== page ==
“…for delivering a sustainable energy solution to the world”
Despite recent nuclear fusion headlines, a commercial fusion power plant is likely decades away. Many challenges face both magnetic confinement and laser-based fusion techniques, but there is no shortage of enthusiasm in the guise of large-scale government-sponsored projects and small-scale start-up companies. If one of these efforts manages to continuously generate output energy above the input energy, that would be hard for the Nobel Committee to ignore, says Physical Review Letters editor Kyle Welch. “I don’t think it’s an overstatement to say that achieving scalable fusion energy production will be a turning point for humanity, especially with the ever-looming climate crisis,” he says.
Physical Review B editor Sarma Kancharla thinks that an energy revolution might come sooner from other fields. One Nobel-worthy breakthrough might be a solid-state battery technology that handily beats standard lithium batteries in energy density and charging speed. Kancharla sees another potential game changer in an inexpensive carbon-nanostructure-based solar cell with 60% energy efficiency.
“…for experimental observations that overturn the standard model”
The standard model of particle physics has passed experimental test after experimental test, but physicists know it can’t be the ultimate theory of everything. Dark matter detection (see above) would presumably be a sign of new physics beyond the standard model, but other observations might do the same. “If we are able to measure neutrinoless double beta decay, that would be a big coup,” says particle physicist Melissa Franklin from Harvard University. Such a detection would imply that neutrinos are their own antimatter particle, forcing particle physicists to rewrite their textbooks. But going beyond the standard model doesn’t require big particle detectors looking for rare events. Girvin points out that there are precision tests in atomic, molecular, and optical physics that could reveal new physics in regions of parameter space that particle accelerators can’t easily probe.
“…for providing an interpretation of quantum physics”
Quantum physics is weird, especially when considering the entanglement of widely separated pairs of particles. The 2022 Nobel Prize highlighted efforts to pierce through this weirdness with so-called Bell tests (see Nobel Prize: Quantum Entanglement Unveiled). Quantum physicist and popular science writer Chad Orzel thinks that a future Nobel pursuit would be to devise a Bell-like experiment that distinguishes between quantum interpretations, such as the “many-worlds” picture and “relational quantum mechanics.” Potential tests might involve placing a macroscopic object in a quantum superposition or measuring how fast a quantum state decoheres. “It’s a really hard problem to even conceptualize,” but Orzel thinks it would be a definite game changer in foundational physics. “It ought to earn free dinners for life, with a Nobel for dessert.”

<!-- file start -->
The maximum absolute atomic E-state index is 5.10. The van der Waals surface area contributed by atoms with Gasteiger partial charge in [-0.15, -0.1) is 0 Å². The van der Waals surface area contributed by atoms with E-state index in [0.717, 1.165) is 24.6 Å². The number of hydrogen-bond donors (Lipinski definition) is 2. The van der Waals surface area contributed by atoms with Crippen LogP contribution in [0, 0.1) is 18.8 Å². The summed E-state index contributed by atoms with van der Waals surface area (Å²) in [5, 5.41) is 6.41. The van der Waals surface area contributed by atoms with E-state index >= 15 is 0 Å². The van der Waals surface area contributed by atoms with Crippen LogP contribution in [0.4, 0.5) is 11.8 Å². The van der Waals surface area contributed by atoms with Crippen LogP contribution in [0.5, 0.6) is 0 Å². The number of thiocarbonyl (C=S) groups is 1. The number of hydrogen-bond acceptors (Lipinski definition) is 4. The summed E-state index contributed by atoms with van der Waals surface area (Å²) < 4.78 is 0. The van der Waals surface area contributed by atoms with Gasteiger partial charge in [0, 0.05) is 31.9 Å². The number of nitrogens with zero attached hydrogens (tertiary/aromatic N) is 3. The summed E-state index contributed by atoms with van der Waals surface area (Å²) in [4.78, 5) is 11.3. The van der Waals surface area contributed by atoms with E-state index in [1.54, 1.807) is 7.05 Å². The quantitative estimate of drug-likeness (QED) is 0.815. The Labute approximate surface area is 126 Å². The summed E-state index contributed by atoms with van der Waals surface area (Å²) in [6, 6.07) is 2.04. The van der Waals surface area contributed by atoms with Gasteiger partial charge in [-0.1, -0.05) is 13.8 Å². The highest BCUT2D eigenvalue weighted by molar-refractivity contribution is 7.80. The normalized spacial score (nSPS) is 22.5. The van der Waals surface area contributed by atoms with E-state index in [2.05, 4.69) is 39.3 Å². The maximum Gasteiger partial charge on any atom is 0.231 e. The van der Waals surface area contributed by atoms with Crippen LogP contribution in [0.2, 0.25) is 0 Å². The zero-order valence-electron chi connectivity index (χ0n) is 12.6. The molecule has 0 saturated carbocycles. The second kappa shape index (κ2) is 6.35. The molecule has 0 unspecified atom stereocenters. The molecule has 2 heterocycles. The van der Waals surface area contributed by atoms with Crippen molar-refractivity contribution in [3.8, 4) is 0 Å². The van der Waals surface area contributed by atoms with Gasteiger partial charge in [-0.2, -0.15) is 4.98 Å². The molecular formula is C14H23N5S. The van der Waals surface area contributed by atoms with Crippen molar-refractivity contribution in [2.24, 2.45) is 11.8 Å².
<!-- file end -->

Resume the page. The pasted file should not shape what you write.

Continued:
“…for deciphering the behavior of biomolecular condensates”
There is so much going on inside a cell. The behavior of biomolecules, such as proteins, in this crowded environment is largely tied to many-body interactions—a primary focus in physics. In the past decade, physicists have helped understand small cellular structures—membraneless organelles called biomolecular condensates—which form through a type of liquid–liquid phase transition (think of oil and vinegar separating). The challenge now, says PRX Life editor Serena Bradde, is to take this a step further. “Can we understand the physical properties of these organelles as living matter and tweak them, especially when they behave anomalously?” The answer could lead to new therapeutic tools and maybe one day to a Nobel, but the prize might be in medicine or in chemistry rather than in physics.
“…for the discovery of twistronics”
Graphene has offered many surprises over the years, which is why it was the focus of the 2010 Nobel Prize in Physics. Recent work has found that two layers of graphene can change behavior (going from insulator to conductor to superconductor) just by twisting one layer with respect to the other (see Trend: Bilayer Graphene’s Wicked, Twisted Road). This discovery has already happened, but astronomer Sara Seager from the Massachusetts Institute of Technology thinks it will take time for the potential applications to materialize. Twisted bilayers might, for example, provide the substrate for other breakthroughs on this list, such as topological qubits and high-temperature superconductors. “The eventual implementation of this breakthrough makes the discovery an obvious candidate for the Nobel,” Seager says.
Michael Schirber is a Corresponding Editor for Physics Magazine based in Lyon, France.